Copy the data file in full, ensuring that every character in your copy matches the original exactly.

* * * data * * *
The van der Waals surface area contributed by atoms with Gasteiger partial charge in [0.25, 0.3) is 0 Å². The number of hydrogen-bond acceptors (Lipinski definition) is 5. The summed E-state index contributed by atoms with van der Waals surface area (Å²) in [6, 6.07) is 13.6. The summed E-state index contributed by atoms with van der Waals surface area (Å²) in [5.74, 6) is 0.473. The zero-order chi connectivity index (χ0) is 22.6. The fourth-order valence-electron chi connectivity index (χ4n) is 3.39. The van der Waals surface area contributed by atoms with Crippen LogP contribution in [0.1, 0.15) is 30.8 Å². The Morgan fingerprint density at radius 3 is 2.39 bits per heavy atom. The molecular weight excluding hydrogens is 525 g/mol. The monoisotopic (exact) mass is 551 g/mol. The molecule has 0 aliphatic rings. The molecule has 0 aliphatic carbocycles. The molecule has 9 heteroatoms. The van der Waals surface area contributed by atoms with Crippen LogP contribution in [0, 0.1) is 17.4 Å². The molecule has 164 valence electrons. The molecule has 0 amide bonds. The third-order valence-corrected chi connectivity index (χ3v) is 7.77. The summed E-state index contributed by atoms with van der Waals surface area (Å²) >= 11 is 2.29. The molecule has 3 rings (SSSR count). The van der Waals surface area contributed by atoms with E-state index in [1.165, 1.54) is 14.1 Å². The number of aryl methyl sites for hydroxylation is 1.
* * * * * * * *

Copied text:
The van der Waals surface area contributed by atoms with Gasteiger partial charge in [0.25, 0.3) is 0 Å². The number of hydrogen-bond acceptors (Lipinski definition) is 5. The summed E-state index contributed by atoms with van der Waals surface area (Å²) in [6, 6.07) is 13.6. The summed E-state index contributed by atoms with van der Waals surface area (Å²) in [5.74, 6) is 0.473. The zero-order chi connectivity index (χ0) is 22.6. The fourth-order valence-electron chi connectivity index (χ4n) is 3.39. The van der Waals surface area contributed by atoms with Crippen LogP contribution in [0.1, 0.15) is 30.8 Å². The Morgan fingerprint density at radius 3 is 2.39 bits per heavy atom. The molecular weight excluding hydrogens is 525 g/mol. The monoisotopic (exact) mass is 551 g/mol. The molecule has 0 aliphatic rings. The molecule has 0 aliphatic carbocycles. The molecule has 9 heteroatoms. The van der Waals surface area contributed by atoms with Crippen LogP contribution in [0, 0.1) is 17.4 Å². The molecule has 164 valence electrons. The molecule has 0 amide bonds. The third-order valence-corrected chi connectivity index (χ3v) is 7.77. The summed E-state index contributed by atoms with van der Waals surface area (Å²) >= 11 is 2.29. The molecule has 3 rings (SSSR count). The van der Waals surface area contributed by atoms with E-state index in [1.165, 1.54) is 14.1 Å². The number of aryl methyl sites for hydroxylation is 1.